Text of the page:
For more information about the Long Island Parents of Blind Children contact Liz Regan (516) 735-0253.

REPORT FROM PENNSYLVANIA
by Michael Wolk, President Pennsylvania Parents of Blind Children

POBC/PA had significant progress during the past two years. After several years of inactivity, the state parent group was revitalized in November 1994 with the election of new officers at the NFB of PA State Convention in Pottsville. Pennsylvania has also established two local parent groups: the Lehigh Valley POBC (chartered May, 1994) and Erie POBC (chartered Spring 1995) under the leadership of Lisa Mattioli and Karen Giblin respectively. Each of the local chapters has had a steady increase in membership and the state organization offers membership-at-large.

POBC/PA notes the following list of important accomplishments:

(1) POBC leaders have assisted several parents by advocating for their children at IEP meetings.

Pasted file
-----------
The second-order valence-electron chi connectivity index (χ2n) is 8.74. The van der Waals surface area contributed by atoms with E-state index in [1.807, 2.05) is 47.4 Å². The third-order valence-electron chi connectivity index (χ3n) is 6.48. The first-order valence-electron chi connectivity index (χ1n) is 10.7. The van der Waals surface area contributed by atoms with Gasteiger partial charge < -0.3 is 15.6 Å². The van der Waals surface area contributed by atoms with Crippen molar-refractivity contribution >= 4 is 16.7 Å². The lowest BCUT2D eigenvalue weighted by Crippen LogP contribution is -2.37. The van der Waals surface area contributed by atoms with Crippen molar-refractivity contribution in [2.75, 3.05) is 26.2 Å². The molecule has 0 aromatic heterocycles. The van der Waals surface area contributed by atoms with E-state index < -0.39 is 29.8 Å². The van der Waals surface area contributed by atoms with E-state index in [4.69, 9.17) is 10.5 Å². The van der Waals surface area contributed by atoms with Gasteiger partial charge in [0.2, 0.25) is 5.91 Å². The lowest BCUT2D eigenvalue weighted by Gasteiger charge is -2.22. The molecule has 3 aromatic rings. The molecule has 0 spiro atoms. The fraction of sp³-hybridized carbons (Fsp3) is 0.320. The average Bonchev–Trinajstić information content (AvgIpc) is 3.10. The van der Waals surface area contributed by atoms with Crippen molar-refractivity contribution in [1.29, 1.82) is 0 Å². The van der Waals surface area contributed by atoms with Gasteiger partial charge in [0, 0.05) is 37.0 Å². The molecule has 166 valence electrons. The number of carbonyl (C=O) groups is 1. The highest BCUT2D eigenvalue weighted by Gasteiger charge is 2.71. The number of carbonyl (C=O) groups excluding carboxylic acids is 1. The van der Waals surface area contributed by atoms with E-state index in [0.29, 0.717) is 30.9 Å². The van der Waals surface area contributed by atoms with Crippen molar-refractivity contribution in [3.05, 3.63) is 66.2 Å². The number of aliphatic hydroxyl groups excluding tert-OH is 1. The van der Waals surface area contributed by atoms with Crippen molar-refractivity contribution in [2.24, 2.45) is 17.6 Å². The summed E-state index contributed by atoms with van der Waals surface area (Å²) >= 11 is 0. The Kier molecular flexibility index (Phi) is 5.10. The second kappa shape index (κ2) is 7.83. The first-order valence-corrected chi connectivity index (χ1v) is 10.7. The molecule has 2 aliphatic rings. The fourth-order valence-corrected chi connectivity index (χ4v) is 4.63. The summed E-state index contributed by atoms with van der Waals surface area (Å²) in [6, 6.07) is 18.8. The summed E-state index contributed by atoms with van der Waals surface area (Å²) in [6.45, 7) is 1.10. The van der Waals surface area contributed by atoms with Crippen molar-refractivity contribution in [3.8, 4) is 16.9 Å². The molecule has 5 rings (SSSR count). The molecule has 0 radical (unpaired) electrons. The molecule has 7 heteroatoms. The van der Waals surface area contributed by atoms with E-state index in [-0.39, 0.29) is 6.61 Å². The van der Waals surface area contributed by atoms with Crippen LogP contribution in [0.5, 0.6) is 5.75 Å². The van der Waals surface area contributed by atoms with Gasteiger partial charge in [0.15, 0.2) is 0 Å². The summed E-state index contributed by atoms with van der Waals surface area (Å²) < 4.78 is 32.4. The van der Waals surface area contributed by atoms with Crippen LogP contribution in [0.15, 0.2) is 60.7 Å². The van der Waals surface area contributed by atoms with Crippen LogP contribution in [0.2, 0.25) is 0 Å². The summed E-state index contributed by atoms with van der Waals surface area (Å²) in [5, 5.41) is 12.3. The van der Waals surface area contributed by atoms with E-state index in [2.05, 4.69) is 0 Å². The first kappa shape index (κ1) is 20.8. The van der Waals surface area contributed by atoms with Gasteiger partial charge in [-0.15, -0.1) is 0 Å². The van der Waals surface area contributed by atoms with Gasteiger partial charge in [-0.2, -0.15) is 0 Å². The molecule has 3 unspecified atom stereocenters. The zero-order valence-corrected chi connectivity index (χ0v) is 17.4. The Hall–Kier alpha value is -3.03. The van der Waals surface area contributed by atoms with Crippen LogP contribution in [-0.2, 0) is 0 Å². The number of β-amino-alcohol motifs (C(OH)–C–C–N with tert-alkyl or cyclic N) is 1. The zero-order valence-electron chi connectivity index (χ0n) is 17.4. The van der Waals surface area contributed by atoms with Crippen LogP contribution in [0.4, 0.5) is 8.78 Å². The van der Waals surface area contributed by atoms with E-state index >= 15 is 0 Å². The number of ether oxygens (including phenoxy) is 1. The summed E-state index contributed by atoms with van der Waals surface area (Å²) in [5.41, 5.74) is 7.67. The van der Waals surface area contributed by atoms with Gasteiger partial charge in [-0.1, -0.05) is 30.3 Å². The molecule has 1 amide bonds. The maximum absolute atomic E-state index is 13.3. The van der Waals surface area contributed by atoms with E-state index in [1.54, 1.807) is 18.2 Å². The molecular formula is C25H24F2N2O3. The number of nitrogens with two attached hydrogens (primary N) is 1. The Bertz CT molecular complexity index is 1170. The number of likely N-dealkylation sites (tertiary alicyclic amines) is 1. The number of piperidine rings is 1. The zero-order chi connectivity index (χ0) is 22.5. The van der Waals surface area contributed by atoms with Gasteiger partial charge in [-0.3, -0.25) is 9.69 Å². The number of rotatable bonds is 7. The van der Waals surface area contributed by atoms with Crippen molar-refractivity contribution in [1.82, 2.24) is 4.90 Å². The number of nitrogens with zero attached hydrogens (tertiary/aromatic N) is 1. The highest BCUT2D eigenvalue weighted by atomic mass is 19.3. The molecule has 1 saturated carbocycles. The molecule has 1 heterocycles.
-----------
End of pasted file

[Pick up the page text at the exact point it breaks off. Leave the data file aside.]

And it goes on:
(2) Five members attended the 1994 NFB Convention in Detroit. This figure doubled as ten members made the trip to the 1995 NFB Convention in Chicago. Lehigh Valley POBC received a grant which was used to sponsor a first-time family to attend the 1995 NFB Convention.
(3) A Parent Luncheon and Seminar was held at the 1994 NFB Of PA Convention in Pottsville. Barbara Cheadle, President of the National Organization of Parents of Blind Children (NOPBC), spoke at the luncheon regarding the benefits of the NOPBC. Several blind adults related their experiences as blind children and as adult job seekers. Lisa Mattioli relayed her viewpoint as a parent who has raised a successful blind child. The Braille literacy video AThat The Blind May Read@ was shown at the conclusion of the luncheon. The parent feedback regarding this seminar was so positive that an integrated agenda is being planned for the November 1995 NFB State Convention in Pittsburgh.
(4) A $500 grant was used to purchase 14 copies of AThat The Blind May Read@ which will be circulated throughout the state to Intermediate Units, school districts, and libraries.
(5) Erie POBC has developed a tutorial program for the benefit of classroom teachers and aides who have no experience educating blind and visually impaired students.